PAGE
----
But the key question there is italicized because that's the one I most wish an answer to. Suppose Hitler leaves Greece alone, it being enmeshed in war with Italy. What occurs? More specifically, how does it fail to become an even greater goathead in his foot than it actually became when he occupied it? I envision the British helping eject Mussolini from Albania, absent German assistance. I envision constant and irritating (from Adolf's standpoint) help to the Yugoslav resistance. I envision Hitler eventually forced to occupy Greece even if not a single RAF bomber heads for Ploesti. I cannot see a scenario in which Hitler could or would tolerate that, making the occupation of Greece a strategic necessity--essential to German war aims, if you like--if only to deny it to the Allies.
Okay, suppose Hitler said, "Fine, Benito, you made your bed. Now lie in it." Well, that was really not an option, because Italy and Germany were already embroiled in North Africa, and anything that drains away the Italians considerable land, air, and seapower from the theater lessens the Axis odds of achieving a true strategic objective: The Suez Canal.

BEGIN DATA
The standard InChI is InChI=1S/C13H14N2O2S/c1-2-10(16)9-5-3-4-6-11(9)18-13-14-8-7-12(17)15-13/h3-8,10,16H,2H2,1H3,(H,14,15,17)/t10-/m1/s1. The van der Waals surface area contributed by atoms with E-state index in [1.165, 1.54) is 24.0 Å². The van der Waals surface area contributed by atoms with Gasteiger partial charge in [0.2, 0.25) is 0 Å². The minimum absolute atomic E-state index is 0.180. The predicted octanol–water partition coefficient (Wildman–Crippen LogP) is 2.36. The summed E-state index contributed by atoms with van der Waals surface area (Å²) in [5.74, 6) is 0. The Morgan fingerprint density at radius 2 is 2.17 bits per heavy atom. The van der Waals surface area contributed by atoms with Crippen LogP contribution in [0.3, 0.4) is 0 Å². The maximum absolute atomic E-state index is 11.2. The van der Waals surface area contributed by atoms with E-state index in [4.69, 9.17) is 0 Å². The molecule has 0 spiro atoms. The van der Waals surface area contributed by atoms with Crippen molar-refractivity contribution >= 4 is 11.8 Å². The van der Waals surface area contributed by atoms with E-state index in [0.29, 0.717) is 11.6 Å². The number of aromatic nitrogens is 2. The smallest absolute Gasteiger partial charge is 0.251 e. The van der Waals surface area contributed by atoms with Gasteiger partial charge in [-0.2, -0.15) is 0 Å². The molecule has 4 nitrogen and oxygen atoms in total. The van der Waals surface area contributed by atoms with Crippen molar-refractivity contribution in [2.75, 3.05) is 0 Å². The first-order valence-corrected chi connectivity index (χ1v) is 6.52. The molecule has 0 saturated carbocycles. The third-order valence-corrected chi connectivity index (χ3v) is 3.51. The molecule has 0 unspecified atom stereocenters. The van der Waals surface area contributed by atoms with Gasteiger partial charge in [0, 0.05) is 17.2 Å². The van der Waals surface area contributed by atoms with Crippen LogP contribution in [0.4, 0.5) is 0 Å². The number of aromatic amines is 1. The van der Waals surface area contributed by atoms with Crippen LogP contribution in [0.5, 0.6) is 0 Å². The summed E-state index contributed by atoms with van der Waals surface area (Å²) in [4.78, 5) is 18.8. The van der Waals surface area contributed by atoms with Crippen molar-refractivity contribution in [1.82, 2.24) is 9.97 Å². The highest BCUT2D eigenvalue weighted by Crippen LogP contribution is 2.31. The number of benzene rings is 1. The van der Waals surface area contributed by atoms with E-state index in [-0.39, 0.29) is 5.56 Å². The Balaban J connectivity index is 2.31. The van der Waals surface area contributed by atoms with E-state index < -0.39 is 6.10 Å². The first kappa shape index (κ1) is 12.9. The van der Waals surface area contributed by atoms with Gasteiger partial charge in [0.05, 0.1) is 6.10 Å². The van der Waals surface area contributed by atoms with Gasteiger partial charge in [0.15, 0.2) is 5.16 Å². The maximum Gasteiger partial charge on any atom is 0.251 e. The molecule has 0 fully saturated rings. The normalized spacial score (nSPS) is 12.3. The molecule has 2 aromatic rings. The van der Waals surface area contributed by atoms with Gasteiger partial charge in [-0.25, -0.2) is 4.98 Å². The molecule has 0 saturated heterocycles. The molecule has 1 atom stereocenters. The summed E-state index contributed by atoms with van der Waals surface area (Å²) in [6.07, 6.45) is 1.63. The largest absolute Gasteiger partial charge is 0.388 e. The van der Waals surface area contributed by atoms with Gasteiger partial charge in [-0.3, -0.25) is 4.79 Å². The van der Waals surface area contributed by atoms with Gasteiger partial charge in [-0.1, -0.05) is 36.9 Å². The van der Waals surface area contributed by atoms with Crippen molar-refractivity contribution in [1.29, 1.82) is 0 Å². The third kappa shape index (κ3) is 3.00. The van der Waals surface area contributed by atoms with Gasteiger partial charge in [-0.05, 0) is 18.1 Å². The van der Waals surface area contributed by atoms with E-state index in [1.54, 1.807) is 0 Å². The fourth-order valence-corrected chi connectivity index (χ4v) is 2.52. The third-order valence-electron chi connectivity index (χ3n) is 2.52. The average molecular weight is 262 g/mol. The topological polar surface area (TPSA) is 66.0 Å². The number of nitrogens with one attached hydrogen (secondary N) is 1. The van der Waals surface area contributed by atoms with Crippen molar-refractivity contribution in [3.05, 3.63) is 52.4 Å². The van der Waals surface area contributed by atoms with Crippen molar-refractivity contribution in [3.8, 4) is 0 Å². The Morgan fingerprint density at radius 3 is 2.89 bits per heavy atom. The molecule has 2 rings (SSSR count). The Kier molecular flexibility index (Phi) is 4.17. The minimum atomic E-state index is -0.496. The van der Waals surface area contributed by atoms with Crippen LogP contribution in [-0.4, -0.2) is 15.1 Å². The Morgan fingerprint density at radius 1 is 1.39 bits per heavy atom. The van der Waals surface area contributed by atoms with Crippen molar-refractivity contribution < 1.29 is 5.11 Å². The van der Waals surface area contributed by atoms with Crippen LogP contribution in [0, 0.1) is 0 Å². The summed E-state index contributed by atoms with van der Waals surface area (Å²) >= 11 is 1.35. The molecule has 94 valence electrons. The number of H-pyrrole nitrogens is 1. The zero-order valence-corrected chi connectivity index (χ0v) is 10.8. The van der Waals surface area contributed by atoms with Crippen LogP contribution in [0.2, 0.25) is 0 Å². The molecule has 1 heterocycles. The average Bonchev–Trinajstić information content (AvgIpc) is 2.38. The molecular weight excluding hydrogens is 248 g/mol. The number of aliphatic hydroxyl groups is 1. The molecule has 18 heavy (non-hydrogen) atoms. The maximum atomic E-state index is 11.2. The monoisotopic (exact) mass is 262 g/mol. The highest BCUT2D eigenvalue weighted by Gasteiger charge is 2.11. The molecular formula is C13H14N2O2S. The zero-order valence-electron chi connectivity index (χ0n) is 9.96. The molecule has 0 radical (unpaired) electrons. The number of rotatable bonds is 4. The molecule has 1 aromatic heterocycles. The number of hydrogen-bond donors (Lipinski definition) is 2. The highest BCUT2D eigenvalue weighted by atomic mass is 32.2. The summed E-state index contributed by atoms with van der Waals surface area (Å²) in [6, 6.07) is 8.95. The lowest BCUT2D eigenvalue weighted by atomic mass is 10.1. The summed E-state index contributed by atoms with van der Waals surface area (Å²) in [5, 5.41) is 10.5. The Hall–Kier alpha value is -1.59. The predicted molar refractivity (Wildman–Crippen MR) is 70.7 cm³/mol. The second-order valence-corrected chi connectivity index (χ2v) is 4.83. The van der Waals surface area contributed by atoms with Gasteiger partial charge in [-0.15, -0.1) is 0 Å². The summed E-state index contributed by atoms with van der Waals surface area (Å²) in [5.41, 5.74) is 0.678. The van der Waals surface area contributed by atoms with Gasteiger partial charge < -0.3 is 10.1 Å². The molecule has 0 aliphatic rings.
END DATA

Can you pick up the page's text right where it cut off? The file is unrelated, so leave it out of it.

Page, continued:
Instead, because occupying a country involves much less manpower than fighting it, German was forced to intervene with an towards eventually having more troops to put into the North Africa theater. What's more, once Italy expanded the fight to Greece, it simply couldn't withdraw back into Albania for the British would have moved into the resulting power vacuum in Greece. After all, it's highly unlikely that Greece would have remained neutral in the remaining conflict. It would have given the Brits a much closer operational base to deal with Southern Italy, thereby making the interdiction of Afrika Korps resupply much more difficult. So the Germans eventually were forced to deny what would have been a valuable objective to the British, but one that to them wasn't very important at all.